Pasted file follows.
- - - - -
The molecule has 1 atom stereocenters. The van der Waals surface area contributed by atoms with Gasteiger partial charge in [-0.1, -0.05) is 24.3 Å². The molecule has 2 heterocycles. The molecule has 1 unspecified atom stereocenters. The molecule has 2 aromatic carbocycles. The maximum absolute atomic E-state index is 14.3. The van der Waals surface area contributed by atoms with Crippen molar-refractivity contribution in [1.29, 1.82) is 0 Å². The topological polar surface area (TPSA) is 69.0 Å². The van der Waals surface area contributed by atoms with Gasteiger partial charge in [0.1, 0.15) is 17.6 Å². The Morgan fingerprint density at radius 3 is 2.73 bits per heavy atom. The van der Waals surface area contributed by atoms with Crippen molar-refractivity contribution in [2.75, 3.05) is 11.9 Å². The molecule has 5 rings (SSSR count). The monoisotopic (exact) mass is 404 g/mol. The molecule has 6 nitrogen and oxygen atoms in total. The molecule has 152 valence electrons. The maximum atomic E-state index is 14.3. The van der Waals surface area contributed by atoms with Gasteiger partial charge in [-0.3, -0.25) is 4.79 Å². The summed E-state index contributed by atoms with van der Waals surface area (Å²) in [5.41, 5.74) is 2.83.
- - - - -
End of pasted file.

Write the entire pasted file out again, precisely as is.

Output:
The molecule has 1 atom stereocenters. The van der Waals surface area contributed by atoms with Gasteiger partial charge in [-0.1, -0.05) is 24.3 Å². The molecule has 2 heterocycles. The molecule has 1 unspecified atom stereocenters. The molecule has 2 aromatic carbocycles. The maximum absolute atomic E-state index is 14.3. The van der Waals surface area contributed by atoms with Crippen molar-refractivity contribution in [1.29, 1.82) is 0 Å². The topological polar surface area (TPSA) is 69.0 Å². The van der Waals surface area contributed by atoms with Gasteiger partial charge in [0.1, 0.15) is 17.6 Å². The Morgan fingerprint density at radius 3 is 2.73 bits per heavy atom. The van der Waals surface area contributed by atoms with Crippen molar-refractivity contribution in [2.75, 3.05) is 11.9 Å². The molecule has 5 rings (SSSR count). The monoisotopic (exact) mass is 404 g/mol. The molecule has 6 nitrogen and oxygen atoms in total. The molecule has 152 valence electrons. The maximum atomic E-state index is 14.3. The van der Waals surface area contributed by atoms with Gasteiger partial charge in [-0.3, -0.25) is 4.79 Å². The summed E-state index contributed by atoms with van der Waals surface area (Å²) in [5.41, 5.74) is 2.83.